1. Color blindness filters

Hearing Disability

  1. Test whether the application alerts the users with vibration even when that feature is turned off (mobile apps)
  1. Providing manuals in sign language for better understanding the application
  1. Flash alerts in mobile phones like led lights flashing during incoming calls
  1. Audio to text converters in place

Temporary Disability

This type of disability is spontaneous and can happen anytime in one’s life. This can include a foreign person using an ATM in a region where the language could be a barrier. In this case, we need to see if there is an option in the ATM system to use a common language, commonly English to control.

There might be a situation where a person can have a broken arm or undergo surgery on one eye. So we need to ensure whether the application we develop can be adapted by the user during those situations without giving stress to the users.

Though we are in a digital era, not all disabilities are identified and addressed. So in reality, unfortunately not all types of disabilities are considered while an application is built and released.

Tools to perform Accessibility Testing

With all the guidelines defined according to W3C standards, one or more tools can be used to validate the required success criteria of the application. Accessibility testing can be achieved either manually or automated. There are several open-source and commercial tools in the market to test the application for accessibility compliance. 

Following are some of the tools that can be used.

Screen Magnification

People with limited vision may not be able to read the content with the normal font size. Such people need to zoom in on the content to read it.

Magnifier App in Windows and Zoom option in macOS are excellent tools. 

Color Contrast Analyser

Color Contrast Analyser (CCA) helps to keep sufficient contrast between foreground and background colors by providing appropriate test results.

Applitools Contrast Advisor

The forthcoming Applitools Contrast Advisor uses AI powered computer vision (Visual AI) to help identify potential contrast violations. If the measured contrast ratio in text or images is less than the minimum defined by WCAG then a contrast accessibility failure is flagged for that element. It can be used for both web, mobile web, and native mobile applications.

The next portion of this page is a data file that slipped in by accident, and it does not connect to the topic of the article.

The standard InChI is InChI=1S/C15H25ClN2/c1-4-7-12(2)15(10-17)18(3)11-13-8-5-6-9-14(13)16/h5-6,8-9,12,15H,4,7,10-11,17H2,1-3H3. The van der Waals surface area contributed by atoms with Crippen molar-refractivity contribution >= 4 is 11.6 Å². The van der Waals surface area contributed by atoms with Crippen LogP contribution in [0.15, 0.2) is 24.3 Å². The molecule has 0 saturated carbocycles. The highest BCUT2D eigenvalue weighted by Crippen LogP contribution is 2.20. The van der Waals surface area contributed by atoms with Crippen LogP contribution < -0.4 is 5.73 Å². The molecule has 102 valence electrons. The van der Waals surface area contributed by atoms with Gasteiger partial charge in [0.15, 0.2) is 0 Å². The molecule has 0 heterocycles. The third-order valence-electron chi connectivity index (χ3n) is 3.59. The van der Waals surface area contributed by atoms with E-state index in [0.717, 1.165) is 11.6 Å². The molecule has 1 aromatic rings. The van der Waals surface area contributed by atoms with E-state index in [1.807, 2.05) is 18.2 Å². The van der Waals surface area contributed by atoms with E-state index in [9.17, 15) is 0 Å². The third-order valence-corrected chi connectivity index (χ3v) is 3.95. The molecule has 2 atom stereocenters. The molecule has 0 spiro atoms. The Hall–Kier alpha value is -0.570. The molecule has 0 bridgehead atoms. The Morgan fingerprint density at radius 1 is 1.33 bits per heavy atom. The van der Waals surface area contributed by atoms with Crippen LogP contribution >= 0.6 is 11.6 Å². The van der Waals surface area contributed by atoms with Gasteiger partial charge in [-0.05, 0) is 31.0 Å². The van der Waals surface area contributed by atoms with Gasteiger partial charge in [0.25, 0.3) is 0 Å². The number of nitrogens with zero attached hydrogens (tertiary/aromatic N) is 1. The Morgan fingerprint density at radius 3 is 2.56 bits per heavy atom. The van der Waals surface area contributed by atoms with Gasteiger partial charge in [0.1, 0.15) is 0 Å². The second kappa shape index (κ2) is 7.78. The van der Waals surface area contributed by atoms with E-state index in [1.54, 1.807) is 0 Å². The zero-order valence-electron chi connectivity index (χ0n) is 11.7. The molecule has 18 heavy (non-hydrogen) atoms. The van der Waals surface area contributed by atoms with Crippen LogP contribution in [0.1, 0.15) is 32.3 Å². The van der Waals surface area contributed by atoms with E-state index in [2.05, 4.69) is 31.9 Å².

Users can toggle between WCAG 2.0 or 2.1 as well as AA or AAA to be advised on how well their website or application complies. 

This product can be enabled within your existing automation framework with a simple line of code, or easily configured to automatically scan your site or application without writing a single line of code.

Applitools Contrast Advisor will be available in limited release starting in mid-May.

Contact Applitools to schedule an early-preview demo today.

Screen Readers

Screen readers are the tools used for narrating the content of a page. A screen reader can narrate everything for the user like the texts on the website, links, checkboxes, radio buttons, images, etc.

Here are some famous screen readers for browsers and mobile devices:

  • IE and Chrome: JAWS (Job Access With Speech)
  • Firefox: NVDA (Non-Visual Desktop Access)
  • Safari: Voice Over 
  • iPhone: Voice Over
  • Android: Talkback 

Speech Recognition Tools

Speech recognition tools are used to interact with the application by dictating text or commands to it. It can be used to dictate text, control buttons, links, open an application and other controls. Windows Speech Recognition, Apple Dictation and Dragon are some common Speech Recognition tools.

Axe Browser Plugin

Axe is a browser plugin for Chrome and Firefox web browsers. It scans the web page to find for WCAG 2 (Web Content Accessibility Guidelines 2) and Section 508 (Standards defined for Federal Agencies) accessibility and reports the violations. The axe-Chrome extension utilizes the axe open-source JavaScript library developed by Deque Systems.

WorldSpace Attest from Deque

The Worldspace Attest is a toolkit used by developers while they code. It supports the shift-left approach to identify the accessibility issues (as per the guidelines defined by WCAG, Section 508, etc.,) much earlier in an automated fashion. This has the feature to integrate with the existing test automation framework which will check for the compliance issues while the functional tests run.  It currently supports all major browsers like IE, Chrome, Safari, Firefox. It has extensive support for both iOS and Android devices as well.

It’s Everyone’s Right!

As per the United Nations Convention on the Rights of Persons with Disabilities (UN CRPD), access to information and communications, including web & mobile applications, is defined as a basic human right and applications must comply to Accessibility Standards.

Performing accessibility testing will help us make our applications friendly to those with disabilities, thus offering them equal rights to the digital world. 

Remember, everyone will become disabled in some way, sometime, in our lives as part of nature’s cycle.

References:

For More Information

Testing for Inclusive Web – Slides by Manoj Kumar. For best viewing, enlarge to full screen.

Keep Reading

All Articles

Are you ready?

Get started Schedule a demo